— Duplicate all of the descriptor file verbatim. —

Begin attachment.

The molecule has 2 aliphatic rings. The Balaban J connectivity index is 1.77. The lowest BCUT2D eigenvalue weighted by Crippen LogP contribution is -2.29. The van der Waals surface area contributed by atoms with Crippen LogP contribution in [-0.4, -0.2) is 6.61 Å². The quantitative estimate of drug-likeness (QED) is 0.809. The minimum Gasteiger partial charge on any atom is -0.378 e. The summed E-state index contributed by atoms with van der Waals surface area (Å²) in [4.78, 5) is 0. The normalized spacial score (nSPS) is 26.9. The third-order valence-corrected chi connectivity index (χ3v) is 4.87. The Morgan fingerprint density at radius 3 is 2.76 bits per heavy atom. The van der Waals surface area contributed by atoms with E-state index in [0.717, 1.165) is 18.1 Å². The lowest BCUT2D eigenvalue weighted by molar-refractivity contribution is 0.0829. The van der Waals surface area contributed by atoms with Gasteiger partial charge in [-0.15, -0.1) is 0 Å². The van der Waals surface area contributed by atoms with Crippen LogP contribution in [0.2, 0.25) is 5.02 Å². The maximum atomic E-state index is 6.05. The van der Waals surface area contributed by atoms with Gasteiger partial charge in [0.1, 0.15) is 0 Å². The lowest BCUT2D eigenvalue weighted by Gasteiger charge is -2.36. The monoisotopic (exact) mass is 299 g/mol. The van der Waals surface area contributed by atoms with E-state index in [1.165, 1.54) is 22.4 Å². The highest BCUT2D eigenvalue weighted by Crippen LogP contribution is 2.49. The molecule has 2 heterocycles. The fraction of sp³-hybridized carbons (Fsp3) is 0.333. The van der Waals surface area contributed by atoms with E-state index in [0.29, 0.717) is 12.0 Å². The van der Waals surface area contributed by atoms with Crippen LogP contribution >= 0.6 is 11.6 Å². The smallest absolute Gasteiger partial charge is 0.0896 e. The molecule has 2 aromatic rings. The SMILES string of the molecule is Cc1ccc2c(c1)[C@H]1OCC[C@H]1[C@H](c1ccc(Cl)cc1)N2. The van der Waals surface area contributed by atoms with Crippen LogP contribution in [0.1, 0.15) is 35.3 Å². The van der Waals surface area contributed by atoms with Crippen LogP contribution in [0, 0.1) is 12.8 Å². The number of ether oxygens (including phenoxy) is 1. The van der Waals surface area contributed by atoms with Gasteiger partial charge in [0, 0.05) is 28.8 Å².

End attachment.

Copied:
The molecule has 2 aliphatic rings. The Balaban J connectivity index is 1.77. The lowest BCUT2D eigenvalue weighted by Crippen LogP contribution is -2.29. The van der Waals surface area contributed by atoms with Crippen LogP contribution in [-0.4, -0.2) is 6.61 Å². The quantitative estimate of drug-likeness (QED) is 0.809. The minimum Gasteiger partial charge on any atom is -0.378 e. The summed E-state index contributed by atoms with van der Waals surface area (Å²) in [4.78, 5) is 0. The normalized spacial score (nSPS) is 26.9. The third-order valence-corrected chi connectivity index (χ3v) is 4.87. The Morgan fingerprint density at radius 3 is 2.76 bits per heavy atom. The van der Waals surface area contributed by atoms with E-state index in [0.717, 1.165) is 18.1 Å². The lowest BCUT2D eigenvalue weighted by molar-refractivity contribution is 0.0829. The van der Waals surface area contributed by atoms with Gasteiger partial charge in [-0.15, -0.1) is 0 Å². The van der Waals surface area contributed by atoms with Crippen LogP contribution in [0.2, 0.25) is 5.02 Å². The maximum atomic E-state index is 6.05. The van der Waals surface area contributed by atoms with Gasteiger partial charge in [0.1, 0.15) is 0 Å². The lowest BCUT2D eigenvalue weighted by Gasteiger charge is -2.36. The monoisotopic (exact) mass is 299 g/mol. The van der Waals surface area contributed by atoms with E-state index in [1.165, 1.54) is 22.4 Å². The highest BCUT2D eigenvalue weighted by Crippen LogP contribution is 2.49. The molecule has 2 heterocycles. The fraction of sp³-hybridized carbons (Fsp3) is 0.333. The van der Waals surface area contributed by atoms with E-state index in [0.29, 0.717) is 12.0 Å². The van der Waals surface area contributed by atoms with Crippen LogP contribution >= 0.6 is 11.6 Å². The smallest absolute Gasteiger partial charge is 0.0896 e. The molecule has 2 aromatic rings. The SMILES string of the molecule is Cc1ccc2c(c1)[C@H]1OCC[C@H]1[C@H](c1ccc(Cl)cc1)N2. The van der Waals surface area contributed by atoms with Crippen LogP contribution in [0.1, 0.15) is 35.3 Å². The van der Waals surface area contributed by atoms with Crippen LogP contribution in [0, 0.1) is 12.8 Å². The number of ether oxygens (including phenoxy) is 1. The van der Waals surface area contributed by atoms with Gasteiger partial charge in [0, 0.05) is 28.8 Å².